Here was my reaction after 30 seconds of Googling Metalachi: "I have to see this live. It's like my childhood and teenage years got together to blow my whole world asunder."
Metalachi takes the stage at Trees in full costume, their violin player is shirtless, each member of the band is adorned in a sombrero covered in lights. The band's trumpeter, El Cucuy, is dressed in a costume that's best described as a cross between an Oakland Raiders fan, a member of Gwar and Antonio Bandaras in Desperado. At random intervals, he takes a moment to thrust his crotch repeatedly at the audience. It's like Magic Mike, but with better background music.
Kicking off their set with with Ozzy's "Crazy Train" is a good way to immediately ignite the crowd. Various calls for, "Let me hear you Dallas!" only lead to more shouting and applause. Close to my set-up a family of about six was taking in the show and having maybe the best time in the bar. Even the youngest member, with x's on his hand,s was singing along. As the saying goes: The family that Metalachis together, stays together.
The band never lets the energy take a downturn. Every song from "We're not Gonna Take It!" to Dio's "Rainbow In the Dark" is surrounded by never ending shouting and stage banter. The band's banter is often hilarious, only sometimes teetering on cringe worthy. They trade in "borracho belt" humor with aplomb. Nary a moment isn't filled with a call for "chi-chis" and the crowd is addressed as vatos without care of its racial make-up, which makes sense as easily 90% of the crowd is Latino and eating it up.
At one point, the band brings a young lady on stage and uses her as sort of a plot device to introduce the band. Each member pours an ingredient of a margarita into a glass for her, complete with El Cucuy squeezing fresh lime juice into her cup by smashing the limes into his spiked cod piece. The young lady is then called onto to chug the concoction as the crowd cheers her one, and the night is really just starting to kick off.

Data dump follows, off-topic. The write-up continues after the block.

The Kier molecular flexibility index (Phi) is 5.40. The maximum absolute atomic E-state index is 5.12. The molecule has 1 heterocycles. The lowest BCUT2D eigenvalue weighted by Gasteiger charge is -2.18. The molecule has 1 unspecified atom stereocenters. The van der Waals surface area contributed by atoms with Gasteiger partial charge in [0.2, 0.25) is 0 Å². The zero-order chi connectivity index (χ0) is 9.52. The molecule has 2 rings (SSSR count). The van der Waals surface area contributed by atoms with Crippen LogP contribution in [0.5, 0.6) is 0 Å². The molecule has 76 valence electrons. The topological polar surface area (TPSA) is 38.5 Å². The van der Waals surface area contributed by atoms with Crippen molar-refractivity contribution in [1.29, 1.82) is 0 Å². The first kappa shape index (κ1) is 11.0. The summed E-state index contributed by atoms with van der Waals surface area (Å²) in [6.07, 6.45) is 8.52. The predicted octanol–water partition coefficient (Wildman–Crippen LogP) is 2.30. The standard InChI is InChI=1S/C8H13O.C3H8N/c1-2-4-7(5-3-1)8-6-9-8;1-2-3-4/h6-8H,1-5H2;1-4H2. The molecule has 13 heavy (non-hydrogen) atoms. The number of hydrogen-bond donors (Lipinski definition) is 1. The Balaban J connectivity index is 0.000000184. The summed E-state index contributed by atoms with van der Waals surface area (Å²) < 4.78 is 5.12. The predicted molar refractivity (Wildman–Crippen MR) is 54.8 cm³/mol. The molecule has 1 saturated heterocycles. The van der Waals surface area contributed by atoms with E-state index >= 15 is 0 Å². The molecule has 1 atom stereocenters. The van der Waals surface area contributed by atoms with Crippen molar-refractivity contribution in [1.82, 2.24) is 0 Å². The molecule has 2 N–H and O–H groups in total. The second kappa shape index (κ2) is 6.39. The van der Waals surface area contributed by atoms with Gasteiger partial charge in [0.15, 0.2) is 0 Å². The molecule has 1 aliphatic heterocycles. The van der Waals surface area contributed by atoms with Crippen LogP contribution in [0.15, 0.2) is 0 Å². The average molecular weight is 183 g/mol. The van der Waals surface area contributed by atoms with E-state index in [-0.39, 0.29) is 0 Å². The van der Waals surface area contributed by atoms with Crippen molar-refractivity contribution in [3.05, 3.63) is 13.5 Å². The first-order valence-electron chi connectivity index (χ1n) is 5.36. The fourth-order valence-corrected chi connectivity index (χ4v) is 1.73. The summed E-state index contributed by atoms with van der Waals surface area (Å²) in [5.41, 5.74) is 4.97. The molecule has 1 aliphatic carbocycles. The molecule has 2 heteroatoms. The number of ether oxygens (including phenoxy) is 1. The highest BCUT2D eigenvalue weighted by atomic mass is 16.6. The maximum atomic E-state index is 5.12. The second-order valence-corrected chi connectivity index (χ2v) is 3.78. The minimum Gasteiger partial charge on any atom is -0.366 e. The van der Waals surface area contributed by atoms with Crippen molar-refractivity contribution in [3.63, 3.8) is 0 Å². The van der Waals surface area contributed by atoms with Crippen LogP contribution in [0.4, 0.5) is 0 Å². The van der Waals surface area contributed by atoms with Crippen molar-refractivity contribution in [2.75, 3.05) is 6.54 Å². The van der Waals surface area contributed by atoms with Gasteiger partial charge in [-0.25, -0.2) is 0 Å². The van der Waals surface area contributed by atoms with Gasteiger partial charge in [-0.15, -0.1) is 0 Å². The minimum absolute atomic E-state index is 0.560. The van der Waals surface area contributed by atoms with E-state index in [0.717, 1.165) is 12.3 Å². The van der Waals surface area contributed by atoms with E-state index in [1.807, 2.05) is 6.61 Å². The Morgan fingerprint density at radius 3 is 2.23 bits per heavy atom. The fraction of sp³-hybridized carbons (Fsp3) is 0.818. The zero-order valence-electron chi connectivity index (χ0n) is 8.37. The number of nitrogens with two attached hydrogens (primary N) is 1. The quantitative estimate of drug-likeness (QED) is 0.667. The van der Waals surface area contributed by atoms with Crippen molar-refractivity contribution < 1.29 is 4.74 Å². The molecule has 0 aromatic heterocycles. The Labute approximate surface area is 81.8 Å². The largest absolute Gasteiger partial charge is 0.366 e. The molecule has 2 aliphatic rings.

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After taking an extended break, the band returns with a set of Metallica covers that featured a virtuoso performance from violinist Maximilian "Dirty" Sanchez. Eventually, another young lady is brought on stage to engage in some banter with the band, and then told to take a seat as she is serenaded through a rousing cover of "Every Rose Has a Thorn" that made one concertgoer put away his cell phone and actually revive the long held tradition of holding a lighter aflame in the air.
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As the band segued into a cover by Mariachi legend Vicente Fernandez, it takes ever bit of control I have to not start dancing. This is the music I first learned my bastardization of rhythm to, I look to my left at Deep Ellum mainstay Bob bouncing along. I give in a bit, and let out a "ha-hahaiii!!!" A sign that it had not just been a good night but a great one.
Local openers Bastardos de Sancho are big fans of the '80s -- their set is filled with winking references to the Karate Kid and Star Wars. The crowd ate it up when they opened their set with a riotous take on the "Imperial March."
It doesn't get praised enough in the media, but Trees has the cleanest sound mix in the region. You hear every note perfectly in that place.